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Restoring Primary PosteriorTeeth With A Compomer. Using L.D. Caulk’s “Dyract”. Dyract AP. Dyract AP (Advanced Performance) is a compomer manufactured by Caulk.

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Restoring Primary PosteriorTeeth With A Compomer

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restoring primary posteriorteeth with a compomer

Restoring Primary PosteriorTeeth With A Compomer

Using L.D. Caulk’s “Dyract”

dyract ap
Dyract AP
  • Dyract AP (Advanced Performance) is a compomer manufactured by Caulk.
  • Compomers are polyacid-modified hydrophilic resin composites, containing glass particles, which are somewhat dissolved as oral fluids activate the acid in the biomaterial. As a result fluoride is released, creating cariostatic potential for the restoration.
dyract ap3
Dyract AP
  • Dyract is indicated for use in the conservative restoration of primary teeth. It is not recommended for use in permanent teeth as its long term service characterisitics (lower strength and higher wear rate) are less desirable than an amalgam or a resin-based composite such as Herculite.






resin composite

resin-modified glass Ionomer




Fuji II LC

  • A conservative, bio-mechanically sound cavity preparation is completed in the primary tooth.
  • If a Class II, the preparation should be identical to a Class II amalgam preparation.
  • If a Class I, the preparation should not be “extended for prevention,” rather any fissures remaining after extending sufficiently to eradicate the carious lesion should be conditioned and sealed with a fissure sealant.
dyract technique
Dyract Technique
  • The cavity preparation is then etched with 37% orthophosphoric acid for 20 seconds, thoroughly washed for 20 seconds, and then air dried.
  • The manufacturer indicates that enamel conditioning is not an absolute requirement when restoring primary teeth, and the Prime and Bond can be placed without conditioning.
  • However, Caulk does acknowledge that etching does improve marginal integrity, and it is therefore recommended by Pediatric Dentistry.
dyract technique7
Dyract Technique
  • Caulk’s Prime and Bond is placed with a clean disposable brush, thoroughly wetting all surface of the preparation.
  • The surfaces should remain wet for 20 seconds.
dyract technique8
Dyract Technique
  • Gently air dry for 5 seconds
  • The surface should have a uniform glossy appearance; if not reapply Prime and Bond.
  • Light cure for 10 seconds.
  • When a matrix is being utilized, Prime and Bond should be applied and cured before the matrix band is placed.
dyract technique9
Dyract Technique
  • Dyract is supplied in compules with fourteen different shades. The shades employed with primary teeth are the two lightest: XL and B1.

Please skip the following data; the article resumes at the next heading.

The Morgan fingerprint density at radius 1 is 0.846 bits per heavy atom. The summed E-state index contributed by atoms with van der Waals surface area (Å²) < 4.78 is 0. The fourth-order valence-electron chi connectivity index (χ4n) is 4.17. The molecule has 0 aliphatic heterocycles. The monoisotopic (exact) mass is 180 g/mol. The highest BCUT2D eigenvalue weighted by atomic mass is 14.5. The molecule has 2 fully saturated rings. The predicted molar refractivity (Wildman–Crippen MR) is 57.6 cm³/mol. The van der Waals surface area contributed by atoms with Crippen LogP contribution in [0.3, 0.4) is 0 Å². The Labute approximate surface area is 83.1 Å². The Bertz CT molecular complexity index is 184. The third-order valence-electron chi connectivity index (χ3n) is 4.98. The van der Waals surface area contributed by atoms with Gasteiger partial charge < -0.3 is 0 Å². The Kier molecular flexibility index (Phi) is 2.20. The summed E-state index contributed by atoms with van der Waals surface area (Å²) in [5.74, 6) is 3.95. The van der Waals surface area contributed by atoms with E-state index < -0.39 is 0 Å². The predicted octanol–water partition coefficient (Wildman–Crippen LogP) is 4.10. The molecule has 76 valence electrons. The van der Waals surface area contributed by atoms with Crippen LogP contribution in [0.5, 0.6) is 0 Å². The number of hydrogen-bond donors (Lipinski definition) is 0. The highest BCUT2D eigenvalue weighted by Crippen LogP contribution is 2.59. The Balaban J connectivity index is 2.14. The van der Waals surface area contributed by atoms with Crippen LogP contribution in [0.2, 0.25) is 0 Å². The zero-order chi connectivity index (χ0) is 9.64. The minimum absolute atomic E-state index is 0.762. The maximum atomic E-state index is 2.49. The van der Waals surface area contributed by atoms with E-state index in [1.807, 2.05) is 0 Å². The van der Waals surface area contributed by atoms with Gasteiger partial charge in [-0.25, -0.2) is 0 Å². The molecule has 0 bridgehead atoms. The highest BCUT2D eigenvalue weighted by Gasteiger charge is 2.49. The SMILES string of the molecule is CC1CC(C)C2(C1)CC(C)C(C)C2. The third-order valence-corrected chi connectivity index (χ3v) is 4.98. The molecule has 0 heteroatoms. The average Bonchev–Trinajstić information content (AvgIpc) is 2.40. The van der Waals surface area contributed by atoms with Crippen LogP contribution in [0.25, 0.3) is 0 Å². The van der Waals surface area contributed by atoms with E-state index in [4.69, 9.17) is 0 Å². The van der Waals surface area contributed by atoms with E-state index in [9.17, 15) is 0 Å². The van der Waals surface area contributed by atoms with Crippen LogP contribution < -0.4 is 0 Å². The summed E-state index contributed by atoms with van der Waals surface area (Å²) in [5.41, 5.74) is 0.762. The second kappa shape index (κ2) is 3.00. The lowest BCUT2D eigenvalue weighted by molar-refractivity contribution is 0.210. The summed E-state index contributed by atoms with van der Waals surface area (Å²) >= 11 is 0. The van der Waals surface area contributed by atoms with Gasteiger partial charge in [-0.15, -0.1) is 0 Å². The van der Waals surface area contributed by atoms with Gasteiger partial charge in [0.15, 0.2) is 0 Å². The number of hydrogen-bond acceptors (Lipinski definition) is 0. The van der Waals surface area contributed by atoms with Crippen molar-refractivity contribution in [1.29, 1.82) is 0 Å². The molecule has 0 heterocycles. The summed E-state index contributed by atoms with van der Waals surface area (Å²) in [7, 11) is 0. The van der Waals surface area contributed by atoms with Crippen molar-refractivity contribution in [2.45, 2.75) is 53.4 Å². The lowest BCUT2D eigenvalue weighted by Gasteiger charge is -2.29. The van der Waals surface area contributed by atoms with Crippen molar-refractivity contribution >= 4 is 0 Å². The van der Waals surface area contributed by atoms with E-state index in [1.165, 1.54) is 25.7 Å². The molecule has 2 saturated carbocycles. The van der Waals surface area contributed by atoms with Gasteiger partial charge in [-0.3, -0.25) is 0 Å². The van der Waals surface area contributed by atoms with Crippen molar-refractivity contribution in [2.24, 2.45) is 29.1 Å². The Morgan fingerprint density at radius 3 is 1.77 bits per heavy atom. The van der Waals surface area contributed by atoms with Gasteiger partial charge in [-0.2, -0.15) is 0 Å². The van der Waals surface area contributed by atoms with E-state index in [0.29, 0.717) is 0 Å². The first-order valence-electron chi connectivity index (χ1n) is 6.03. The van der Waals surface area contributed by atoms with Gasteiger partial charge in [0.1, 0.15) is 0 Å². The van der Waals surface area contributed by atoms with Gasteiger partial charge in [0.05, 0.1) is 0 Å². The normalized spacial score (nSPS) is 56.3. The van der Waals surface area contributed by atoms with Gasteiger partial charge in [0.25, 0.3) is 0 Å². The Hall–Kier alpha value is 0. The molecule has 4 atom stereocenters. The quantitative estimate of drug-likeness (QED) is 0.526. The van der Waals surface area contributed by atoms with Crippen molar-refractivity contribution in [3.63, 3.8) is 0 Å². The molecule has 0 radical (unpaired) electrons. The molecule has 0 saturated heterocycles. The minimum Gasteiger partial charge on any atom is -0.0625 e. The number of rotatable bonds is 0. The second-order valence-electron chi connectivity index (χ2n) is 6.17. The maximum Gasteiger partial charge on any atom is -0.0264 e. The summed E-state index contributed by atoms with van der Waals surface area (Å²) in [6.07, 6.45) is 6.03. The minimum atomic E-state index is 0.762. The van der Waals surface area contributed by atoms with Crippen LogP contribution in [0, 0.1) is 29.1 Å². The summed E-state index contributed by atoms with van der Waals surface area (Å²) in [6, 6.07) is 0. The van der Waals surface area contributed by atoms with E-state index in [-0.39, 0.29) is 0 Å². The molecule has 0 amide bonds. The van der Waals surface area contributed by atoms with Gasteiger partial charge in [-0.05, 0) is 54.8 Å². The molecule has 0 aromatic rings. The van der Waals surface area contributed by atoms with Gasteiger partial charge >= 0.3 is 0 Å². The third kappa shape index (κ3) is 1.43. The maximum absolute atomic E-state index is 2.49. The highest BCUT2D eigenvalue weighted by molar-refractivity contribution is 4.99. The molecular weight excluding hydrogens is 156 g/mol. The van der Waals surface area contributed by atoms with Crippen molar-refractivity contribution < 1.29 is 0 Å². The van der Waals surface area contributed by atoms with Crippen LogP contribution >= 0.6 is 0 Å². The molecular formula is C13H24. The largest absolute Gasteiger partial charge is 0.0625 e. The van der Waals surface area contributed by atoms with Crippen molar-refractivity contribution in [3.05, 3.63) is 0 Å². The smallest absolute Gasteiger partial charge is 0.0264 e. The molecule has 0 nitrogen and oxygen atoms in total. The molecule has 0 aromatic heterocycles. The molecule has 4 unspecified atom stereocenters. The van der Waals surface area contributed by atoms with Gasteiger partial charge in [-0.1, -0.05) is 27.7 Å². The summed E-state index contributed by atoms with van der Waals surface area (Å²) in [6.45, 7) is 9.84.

dyract technique10
Dyract Technique
  • Dyract is dispensed in a compule and applied using a composite gun.
dyract technique11
Dyract Technique
  • Apply the Dyract biomaterial in increments no thicker than 3 mm; light curing each increment for 40 seconds.
  • Restore the tooth to its normal contour and function.
dyract technique12
Dyract Technique
  • Finish with an appropriate composite finishing and polishing system.
  • 12 fluted carbide burs can be used to finish and contour the restoration:
    • 7406 (egg) , for the occlusal
    • 7902 (needle), for the proximal
    • 7802 (bullet), for fine grooves on the occlusal
  • Caulk’s Enhance polishing point can be used to polish the restoration. ESPE 3M’s Softflex and Caulk’s Prisma Gloss can be also used. Alternatively, the 3300 (green) and the 3301 (gray) diacomp points can be employed.
  • Herculite is a conventional resin-composite. As such, it has greater wear resistance and strength than a polyacid-modified resin composite such as Dyract. Therefore, it has considerable greater longevity.
  • When completing Class I restorations (sometimes referred to as Preventive Resin Restorations-PRRs) on young permanent teeth, it is the material of choice—not Dyract; for the reasons identified above.
  • Manufacturer’s instructions for using Herculite should be followed. However, they are essentially the same as those for Dyract.
  • Please note that the Division of Pediatric Dentistry requires that conventional Class 1 preparations be employed in such instances, always completed in sound dentin, and extended such that the dentino-enamel junction of the preparation can be visualized throughout; ensuring no caries remains at the d.e.j. This is to be distinguished from what some advocate, that is, that only enamel need be removed, if thought that only enamel is involved; and that a conventional preparation with a flat pulpal floor completed in sound dentin is not required.